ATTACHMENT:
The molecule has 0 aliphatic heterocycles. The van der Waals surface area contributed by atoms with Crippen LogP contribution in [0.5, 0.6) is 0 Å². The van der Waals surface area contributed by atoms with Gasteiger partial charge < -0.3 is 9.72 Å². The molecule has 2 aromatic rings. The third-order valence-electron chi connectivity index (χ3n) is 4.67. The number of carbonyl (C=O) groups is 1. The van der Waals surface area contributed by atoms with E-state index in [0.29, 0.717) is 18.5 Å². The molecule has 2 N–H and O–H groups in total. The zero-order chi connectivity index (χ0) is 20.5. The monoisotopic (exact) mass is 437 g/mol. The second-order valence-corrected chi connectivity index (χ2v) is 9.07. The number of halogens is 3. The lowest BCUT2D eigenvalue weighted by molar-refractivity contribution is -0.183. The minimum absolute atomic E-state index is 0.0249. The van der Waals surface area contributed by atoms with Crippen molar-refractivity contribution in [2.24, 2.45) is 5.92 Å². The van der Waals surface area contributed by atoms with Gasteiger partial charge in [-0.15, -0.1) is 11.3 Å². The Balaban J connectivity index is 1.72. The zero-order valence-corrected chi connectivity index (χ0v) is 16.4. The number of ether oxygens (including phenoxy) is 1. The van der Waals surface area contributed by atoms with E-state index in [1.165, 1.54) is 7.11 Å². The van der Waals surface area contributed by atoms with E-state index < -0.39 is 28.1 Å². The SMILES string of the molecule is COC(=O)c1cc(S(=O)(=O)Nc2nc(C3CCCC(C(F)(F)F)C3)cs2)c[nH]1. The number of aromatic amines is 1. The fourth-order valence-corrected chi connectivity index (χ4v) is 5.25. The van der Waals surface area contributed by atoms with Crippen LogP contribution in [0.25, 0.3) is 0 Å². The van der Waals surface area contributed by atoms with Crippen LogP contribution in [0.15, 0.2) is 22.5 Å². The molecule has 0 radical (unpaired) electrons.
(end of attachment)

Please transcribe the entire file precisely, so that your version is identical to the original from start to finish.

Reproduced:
The molecule has 0 aliphatic heterocycles. The van der Waals surface area contributed by atoms with Crippen LogP contribution in [0.5, 0.6) is 0 Å². The van der Waals surface area contributed by atoms with Gasteiger partial charge < -0.3 is 9.72 Å². The molecule has 2 aromatic rings. The third-order valence-electron chi connectivity index (χ3n) is 4.67. The number of carbonyl (C=O) groups is 1. The van der Waals surface area contributed by atoms with E-state index in [0.29, 0.717) is 18.5 Å². The molecule has 2 N–H and O–H groups in total. The zero-order chi connectivity index (χ0) is 20.5. The monoisotopic (exact) mass is 437 g/mol. The second-order valence-corrected chi connectivity index (χ2v) is 9.07. The number of halogens is 3. The lowest BCUT2D eigenvalue weighted by molar-refractivity contribution is -0.183. The minimum absolute atomic E-state index is 0.0249. The van der Waals surface area contributed by atoms with Crippen molar-refractivity contribution in [2.24, 2.45) is 5.92 Å². The van der Waals surface area contributed by atoms with Gasteiger partial charge in [-0.15, -0.1) is 11.3 Å². The Balaban J connectivity index is 1.72. The zero-order valence-corrected chi connectivity index (χ0v) is 16.4. The number of ether oxygens (including phenoxy) is 1. The van der Waals surface area contributed by atoms with E-state index in [1.165, 1.54) is 7.11 Å². The van der Waals surface area contributed by atoms with E-state index < -0.39 is 28.1 Å². The SMILES string of the molecule is COC(=O)c1cc(S(=O)(=O)Nc2nc(C3CCCC(C(F)(F)F)C3)cs2)c[nH]1. The number of aromatic amines is 1. The fourth-order valence-corrected chi connectivity index (χ4v) is 5.25. The van der Waals surface area contributed by atoms with Crippen LogP contribution in [0.25, 0.3) is 0 Å². The van der Waals surface area contributed by atoms with Crippen LogP contribution in [0.15, 0.2) is 22.5 Å². The molecule has 0 radical (unpaired) electrons.